Knurling tool build

rwm

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It was very difficult to machine all these parts to get optimal spacing for the knurl wheels. My original idea of a hollow axle with a screw through it solved that issue and was workable but not ideal. It required partial disassembly of the tool just to change a knurl. That would be very cumbersome and I am lazy.
I decided to add precision spacers adjacent to the knurls to maintain the arms at .380". These are just hollow tubes so they are easy to nail the tolerance required.
Here you can see one of the new spacers retained by a 10-32 screw.

1585880854833.png

This allows me to use a solid axle made from an old 1/4" drill.
You can see that I clearance drilled one side for the axle. The other arm has a hole that only goes half way through at full diameter. This will allow me to slide the axle in and hold it in place with a small cover plate. There is no significant lateral force on the axles. (I hope)
1585880988181.png

1585881001882.png

1585881015186.png

I just need to cut sections from that drill to act as axles. The cover plate with be elongated and held in place by the same #10 screw that holds the precision spacer. To change a knurl you simply loosen the #10 screw, slide the cover plate aside and slide out the axle.
I hope this it the final version but some testing is in order!

Robert
 

mattthemuppet2

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looks beautiful RWM and fantastic knurls too! If you want a way of retaining the axle, one thing I had planned to do with mine (when I build it!) is a small set screw intersecting the axle bore. You could even turn down the end of the set screw to make a pin. Then grind a notch in the axle to line it up with the setscrew. That way the axle can't move around but it should be straightforward to change knurls. Won't take up any space on either side of the side plates either.

I've also seen little swing down latches used, that clip into a circlip groove on the end of the axle. That would be even simpler to change knurls with..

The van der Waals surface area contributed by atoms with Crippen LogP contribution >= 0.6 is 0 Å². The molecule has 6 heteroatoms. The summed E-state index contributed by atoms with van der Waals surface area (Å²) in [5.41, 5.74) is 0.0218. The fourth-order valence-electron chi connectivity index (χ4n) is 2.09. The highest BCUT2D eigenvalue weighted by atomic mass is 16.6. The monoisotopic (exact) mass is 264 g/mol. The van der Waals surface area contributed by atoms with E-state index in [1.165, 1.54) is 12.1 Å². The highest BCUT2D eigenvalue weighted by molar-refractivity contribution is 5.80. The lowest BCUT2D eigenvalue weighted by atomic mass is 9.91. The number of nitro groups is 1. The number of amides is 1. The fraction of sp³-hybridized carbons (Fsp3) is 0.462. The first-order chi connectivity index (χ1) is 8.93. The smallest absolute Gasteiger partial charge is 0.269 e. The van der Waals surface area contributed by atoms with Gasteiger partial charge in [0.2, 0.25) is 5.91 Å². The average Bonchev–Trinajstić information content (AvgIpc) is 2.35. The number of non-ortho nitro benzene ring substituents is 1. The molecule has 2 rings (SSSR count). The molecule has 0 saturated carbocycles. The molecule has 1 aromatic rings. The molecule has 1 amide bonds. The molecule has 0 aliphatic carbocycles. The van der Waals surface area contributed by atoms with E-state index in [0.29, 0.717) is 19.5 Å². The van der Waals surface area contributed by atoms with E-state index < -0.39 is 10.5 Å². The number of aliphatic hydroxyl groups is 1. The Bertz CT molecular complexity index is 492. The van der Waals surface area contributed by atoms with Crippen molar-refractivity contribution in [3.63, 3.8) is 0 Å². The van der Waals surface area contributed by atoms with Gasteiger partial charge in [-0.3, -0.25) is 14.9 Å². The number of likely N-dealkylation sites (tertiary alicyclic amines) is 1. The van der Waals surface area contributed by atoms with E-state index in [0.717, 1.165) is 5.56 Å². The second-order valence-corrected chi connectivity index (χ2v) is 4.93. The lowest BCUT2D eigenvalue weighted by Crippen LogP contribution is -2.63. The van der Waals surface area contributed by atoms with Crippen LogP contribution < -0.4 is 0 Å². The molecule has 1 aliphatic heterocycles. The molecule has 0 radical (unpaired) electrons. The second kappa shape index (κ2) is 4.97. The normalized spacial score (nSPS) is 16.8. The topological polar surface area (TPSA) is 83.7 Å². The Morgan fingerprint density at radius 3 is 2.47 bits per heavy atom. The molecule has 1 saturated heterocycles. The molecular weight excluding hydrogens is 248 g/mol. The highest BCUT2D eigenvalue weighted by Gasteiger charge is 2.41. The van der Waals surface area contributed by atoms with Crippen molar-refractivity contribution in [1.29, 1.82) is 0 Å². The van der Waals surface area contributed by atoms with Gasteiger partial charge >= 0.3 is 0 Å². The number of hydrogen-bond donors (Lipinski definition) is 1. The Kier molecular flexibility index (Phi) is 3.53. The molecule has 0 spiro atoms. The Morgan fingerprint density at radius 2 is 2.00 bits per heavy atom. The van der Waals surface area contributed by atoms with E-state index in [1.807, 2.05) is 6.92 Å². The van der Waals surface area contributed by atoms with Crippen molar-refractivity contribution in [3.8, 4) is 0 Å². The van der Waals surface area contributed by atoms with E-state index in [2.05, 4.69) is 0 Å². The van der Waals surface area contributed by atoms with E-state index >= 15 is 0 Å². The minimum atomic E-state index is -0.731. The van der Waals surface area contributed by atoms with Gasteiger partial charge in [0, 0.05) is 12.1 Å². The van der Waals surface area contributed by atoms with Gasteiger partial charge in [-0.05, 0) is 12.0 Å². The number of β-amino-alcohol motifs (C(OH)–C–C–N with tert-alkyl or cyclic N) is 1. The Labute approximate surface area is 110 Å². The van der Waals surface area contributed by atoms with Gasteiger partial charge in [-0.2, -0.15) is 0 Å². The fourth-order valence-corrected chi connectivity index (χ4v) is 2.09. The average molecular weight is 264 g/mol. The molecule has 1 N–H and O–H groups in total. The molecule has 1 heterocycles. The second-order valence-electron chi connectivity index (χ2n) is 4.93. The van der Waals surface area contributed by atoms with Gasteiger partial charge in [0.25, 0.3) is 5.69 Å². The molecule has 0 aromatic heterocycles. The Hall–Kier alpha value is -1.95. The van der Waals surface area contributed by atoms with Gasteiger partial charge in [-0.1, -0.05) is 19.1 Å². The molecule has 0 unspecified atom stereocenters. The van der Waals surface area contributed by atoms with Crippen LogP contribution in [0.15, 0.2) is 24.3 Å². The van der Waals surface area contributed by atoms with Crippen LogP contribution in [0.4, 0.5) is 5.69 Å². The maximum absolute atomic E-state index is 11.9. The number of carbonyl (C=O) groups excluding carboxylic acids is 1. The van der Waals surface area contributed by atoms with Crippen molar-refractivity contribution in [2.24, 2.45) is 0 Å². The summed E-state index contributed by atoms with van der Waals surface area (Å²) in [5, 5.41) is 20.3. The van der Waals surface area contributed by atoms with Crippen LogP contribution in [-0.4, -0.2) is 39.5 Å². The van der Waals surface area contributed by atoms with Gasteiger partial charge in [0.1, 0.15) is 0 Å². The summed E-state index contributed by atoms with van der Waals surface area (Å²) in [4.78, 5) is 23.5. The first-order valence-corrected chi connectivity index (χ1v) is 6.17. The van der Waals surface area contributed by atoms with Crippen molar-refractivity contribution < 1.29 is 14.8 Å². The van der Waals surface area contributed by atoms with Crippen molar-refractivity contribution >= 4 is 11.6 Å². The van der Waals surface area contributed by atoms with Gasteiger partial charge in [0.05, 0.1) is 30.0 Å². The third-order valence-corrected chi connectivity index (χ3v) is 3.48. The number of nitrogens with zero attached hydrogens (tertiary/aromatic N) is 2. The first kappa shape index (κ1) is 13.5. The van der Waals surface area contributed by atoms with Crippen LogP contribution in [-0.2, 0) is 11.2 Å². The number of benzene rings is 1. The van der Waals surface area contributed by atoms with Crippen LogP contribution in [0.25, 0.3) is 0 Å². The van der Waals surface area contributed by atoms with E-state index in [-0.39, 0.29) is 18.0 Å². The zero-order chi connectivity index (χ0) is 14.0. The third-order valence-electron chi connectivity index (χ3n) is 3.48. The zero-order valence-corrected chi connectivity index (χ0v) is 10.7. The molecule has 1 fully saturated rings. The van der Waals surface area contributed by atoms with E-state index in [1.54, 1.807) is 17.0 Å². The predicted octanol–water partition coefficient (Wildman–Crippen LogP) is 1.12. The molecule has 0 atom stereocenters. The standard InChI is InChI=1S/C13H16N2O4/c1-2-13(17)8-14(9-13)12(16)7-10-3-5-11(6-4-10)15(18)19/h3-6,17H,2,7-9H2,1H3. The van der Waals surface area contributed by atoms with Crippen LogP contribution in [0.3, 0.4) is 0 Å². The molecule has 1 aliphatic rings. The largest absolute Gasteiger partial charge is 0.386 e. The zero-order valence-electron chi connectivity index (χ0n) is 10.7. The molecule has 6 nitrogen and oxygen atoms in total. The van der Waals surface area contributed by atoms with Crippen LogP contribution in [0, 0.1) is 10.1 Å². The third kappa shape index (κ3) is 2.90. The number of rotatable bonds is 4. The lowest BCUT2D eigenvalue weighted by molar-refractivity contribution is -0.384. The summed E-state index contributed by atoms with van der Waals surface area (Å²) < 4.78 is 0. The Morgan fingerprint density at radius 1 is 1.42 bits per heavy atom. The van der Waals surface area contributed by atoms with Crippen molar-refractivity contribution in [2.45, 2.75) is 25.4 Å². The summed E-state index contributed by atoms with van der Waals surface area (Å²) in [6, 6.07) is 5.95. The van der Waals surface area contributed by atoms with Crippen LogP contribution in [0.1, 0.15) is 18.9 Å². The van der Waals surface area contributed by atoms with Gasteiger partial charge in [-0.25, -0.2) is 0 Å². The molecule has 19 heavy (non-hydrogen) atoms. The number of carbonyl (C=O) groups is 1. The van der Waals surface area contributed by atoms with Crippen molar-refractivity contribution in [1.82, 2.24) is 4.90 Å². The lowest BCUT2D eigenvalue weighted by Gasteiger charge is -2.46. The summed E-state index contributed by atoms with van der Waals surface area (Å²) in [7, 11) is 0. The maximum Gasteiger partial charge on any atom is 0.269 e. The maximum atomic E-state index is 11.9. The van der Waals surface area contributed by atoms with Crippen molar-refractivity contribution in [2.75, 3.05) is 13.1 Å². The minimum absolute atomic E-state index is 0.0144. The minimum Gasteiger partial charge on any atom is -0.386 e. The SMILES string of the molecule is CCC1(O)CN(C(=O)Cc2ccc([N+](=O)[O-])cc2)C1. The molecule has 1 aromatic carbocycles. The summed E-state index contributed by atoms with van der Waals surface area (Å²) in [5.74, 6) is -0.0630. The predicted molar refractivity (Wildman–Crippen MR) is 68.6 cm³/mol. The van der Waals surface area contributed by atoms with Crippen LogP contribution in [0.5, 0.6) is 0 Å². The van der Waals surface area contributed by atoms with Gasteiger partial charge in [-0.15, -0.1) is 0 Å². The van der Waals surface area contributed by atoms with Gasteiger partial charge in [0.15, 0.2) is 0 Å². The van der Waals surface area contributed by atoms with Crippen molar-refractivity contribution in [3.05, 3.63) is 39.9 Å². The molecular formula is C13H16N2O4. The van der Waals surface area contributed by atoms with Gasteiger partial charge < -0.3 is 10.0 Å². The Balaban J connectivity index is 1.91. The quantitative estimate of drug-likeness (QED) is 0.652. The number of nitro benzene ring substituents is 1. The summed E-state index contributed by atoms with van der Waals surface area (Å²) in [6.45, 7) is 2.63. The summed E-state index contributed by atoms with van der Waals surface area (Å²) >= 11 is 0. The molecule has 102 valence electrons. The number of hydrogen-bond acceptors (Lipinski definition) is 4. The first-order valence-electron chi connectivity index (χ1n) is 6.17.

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mikey

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Finally had a chance to go through this thread, Robert, and I should have read it earlier. I use a very quick and easy method to hold the pins in my knurler that I actually got from Guy Lautard's First Bedside Reader. I've been using this set up for over 20 years and my pins (drill blank) have no significant wear and the wheels can be changed out in a few seconds. You might consider it. See below:

pin1.jpg pin2.jpg

The pin hole in the arms is a through hole, reamed carefully for the 3/16" drill blank. Each pin has a 0.04" deep slot cut in one side with an abrasive wheel. A #6 stainless washer has a small flat ground on one edge that fits in the slot, and the washer is held in place by a 6-32 SHCS. This screw has never come loose, ever. To change wheels, just remove the screw and pull the pins. Takes just a few seconds to do.

I have a writeup on my knurler that I wrote over 15 years ago. I've been meaning to polish it up and post it but life has been hectic. This info is in that article so I should get off my butt and finish editing it. Sorry for being so late on this.

I noticed that your knurl in post 117 shows a tapering depth of pattern. That is probably due to the tensioning bolt loosening as you traverse down the knurl. Put a jam nut on it and lock it down before knurling and that should handle it.
 

rwm

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Matt- I though about doing it that way but I am terrified of 4-40 taps! I suppose I could go to #6.
Mikey- thanks for posting. That does look like a good idea. I have Guy's book. I will look back through it.
Robert
 
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Janderso

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Well that was fun.
Well done RWM. Beautiful work.
 
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mattthemuppet2

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Matt- I though about doing it that way but I am terrified of 4-40 taps! I suppose I could go to #6.
Mikey- thanks for posting. That does look like a good idea. I have Guy's book. I will look back through it.
Robert
ah, you'll be fine. 2-56 and 0-80 are where things get crazy :) A good spiral point tap will work wonders and you can always go up a drill size or two (say from 42 to 40) to reduce the cutting forces. It's not like high thread engagement is needed.

Mikey's version looks neat too. If you want to outfancy him, you could relive the washer on one side so you simply have to rotate it out of the way with the bolt loosened to remove the axle.
 

rwm

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...or for that matter use a plate that rotates into a slot pivoting on the #10 screw that is already there. Hmmmm.